In Brief | Golf & Tennis | 3-17-14


Djokovic, Pennetta win Indian Wells titles

INDIAN WELLS, Calif. — Novak Djokovic came into Indian Wells for the first time in four years without a title.

He left with a $1 million check and his first trophy of the year, beating Roger Federer 3-6, 6-3, 7-6 (3) on Sunday to win the BNP Paribas Open for the third time.

“Not winning a title and coming here, there were certain doubts,” Djokovic said. “I had ups and downs in my concentration in opening rounds, but I managed to stay mentally strong and have that self-belief. That’s something that definitely makes this title very special to me.”

Federer rallied from a break down and a 5-3 deficit in the third set to force the tiebreaker, but he made a slew of mistakes to lose the 33rd meeting between the rivals.

Federer still leads the series 17-16, having beaten Djokovic in three sets in the semifinals at Dubai two weeks ago. Djokovic will remain No. 2 in the world, while Federer will rise three spots to No. 5 today in the ATP Tour rankings.

Flavia Pennetta routed injured Agnieszka Radwanska 6-2, 6-1 to win the women’s title, the biggest of her career.

Federer was trying to win a record fifth title in the desert, and at 32, he would have been the oldest Masters 1000 winner since 34-year-old Andre Agassi won at Cincinnati in 2004.

But Djokovic wouldn’t allow it.

After Federer breezed to the first set in 31 minutes, Djokovic settled down and locked into the punishing rallies that marked most of the match. He earned the lone break of the second set to go up 5-3 after Federer pulled a forehand wide.

“I know he always comes out confident, aggressive,” Djokovic said. “He doesn’t give you the victory; you have to earn it.”

A year ago, Pennetta was close to retiring from tennis.

Her ranking plunged to 166th in the world in June, and she had struggled to rebuild her career after having right wrist surgery the previous August.

Now she’s glad she stuck around.

“After so many years, so much work and everything, this is the moment I always waited for,” she said. “And it’s coming when you don’t expect. It was something I was waiting since long time, and finally I have a good trophy in my hands.”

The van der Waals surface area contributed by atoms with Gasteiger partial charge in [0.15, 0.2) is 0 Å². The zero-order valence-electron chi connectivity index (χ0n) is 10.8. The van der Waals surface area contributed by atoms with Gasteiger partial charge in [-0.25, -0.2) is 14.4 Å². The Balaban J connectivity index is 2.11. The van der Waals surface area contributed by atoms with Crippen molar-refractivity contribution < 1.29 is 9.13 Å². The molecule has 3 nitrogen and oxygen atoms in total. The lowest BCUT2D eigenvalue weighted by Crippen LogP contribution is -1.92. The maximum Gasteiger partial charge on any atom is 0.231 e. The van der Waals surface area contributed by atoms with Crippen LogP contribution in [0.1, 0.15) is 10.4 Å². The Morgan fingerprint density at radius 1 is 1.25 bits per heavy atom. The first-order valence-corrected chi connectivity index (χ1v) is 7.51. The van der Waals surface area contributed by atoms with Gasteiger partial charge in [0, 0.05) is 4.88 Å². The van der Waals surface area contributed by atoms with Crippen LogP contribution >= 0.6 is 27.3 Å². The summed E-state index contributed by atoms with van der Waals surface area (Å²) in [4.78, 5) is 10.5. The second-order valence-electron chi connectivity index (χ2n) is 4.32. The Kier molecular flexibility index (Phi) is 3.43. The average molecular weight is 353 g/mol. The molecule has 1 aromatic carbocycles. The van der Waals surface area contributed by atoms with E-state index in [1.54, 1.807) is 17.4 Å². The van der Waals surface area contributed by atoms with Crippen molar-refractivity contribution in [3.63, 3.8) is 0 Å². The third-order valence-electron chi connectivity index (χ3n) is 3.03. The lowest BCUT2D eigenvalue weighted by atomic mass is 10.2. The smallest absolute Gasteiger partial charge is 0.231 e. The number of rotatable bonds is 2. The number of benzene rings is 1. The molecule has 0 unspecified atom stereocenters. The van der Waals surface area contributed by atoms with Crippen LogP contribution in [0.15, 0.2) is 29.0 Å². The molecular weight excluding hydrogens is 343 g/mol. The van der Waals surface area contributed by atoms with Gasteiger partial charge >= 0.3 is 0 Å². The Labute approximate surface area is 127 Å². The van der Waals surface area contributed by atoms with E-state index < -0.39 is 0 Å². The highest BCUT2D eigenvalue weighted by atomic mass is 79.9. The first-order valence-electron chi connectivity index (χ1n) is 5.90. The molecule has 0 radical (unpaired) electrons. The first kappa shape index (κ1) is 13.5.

As the 20th seed, Pennetta became the lowest to win the title. She came in ranked 21st and is projected to rise to No. 12 in the world today in the WTA Tour rankings. She beat top-seeded Li Na in the semifinals on her way to winning the title worth $1 million.

Senden breaks 7-year drought with Valspar victory

PALM HARBOR, Fla. — John Senden ended more than seven years without a victory by making two late birdies, including a chip-in from 70 feet on the toughest hole at Innisbrook, for a one-shot victory on a wild and windy Sunday at the Valspar Championship.

Senden, two shots behind going into the final round, closed with a 1-under 70 for his first PGA Tour win since the 2006 John Deere Classic. The timing couldn’t have been better. The victory sends the 42-year-old Australian to the Masters next month. Senden finished at 7-under 277.

Kevin Na had a long birdie putt on the final hole that would have forced a playoff, but it never came close. He closed with a 72.

It took what Senden called a “magic shot” to shake loose from a traffic jam along the back nine of the Copperhead course. The tournament was up for grabs over the final two hours, with nine players separated by three shots at one point, and Senden part of a three-way tie for the lead heading into the treacherous, three-hole closing stretch at Innisbrook known as the “Snake Pit.”

He went birdie-birdie-par.

After driving into the trees and playing short of the green on the 16th, Senden lofted a pitch with perfect pace and watched it tumble into the cup for one of only two birdies in the final round. Equipped with a one-shot lead, he followed that with a 20-foot birdie putt on the 17th.

Equally important was the par on the 18th, which was just as difficult as the birdies. He needed two putts up a ridge and breaking slightly to the right before it went swiftly down the slope and breaking to the left. The 40-foot putt settled inches from the cup.

Couples takes Toshiba by 1 stroke

NEWPORT BEACH, Calif. — Fred Couples won the Toshiba Classic for his 10th Champions Tour title, birdieing the final two holes for a one-stroke victory.

The 54-year-old Couples shot a 5-under 66 to finish at 15-under 198 at Newport Beach Country Club. Also the 2010 winner, he made a 4-foot birdie putt on the par-3 17th and holed another 4-footer on the par-5 18th.

Colin Montgomerie, Bernhard Langer and Steve Pate tied for second. Langer had a chance to force a playoff, but missed a 20-foot birdie try on 18 and settled for a 70.

Montgomerie had a 62, the best round of the week, and Pate shot a 66.

By wire sources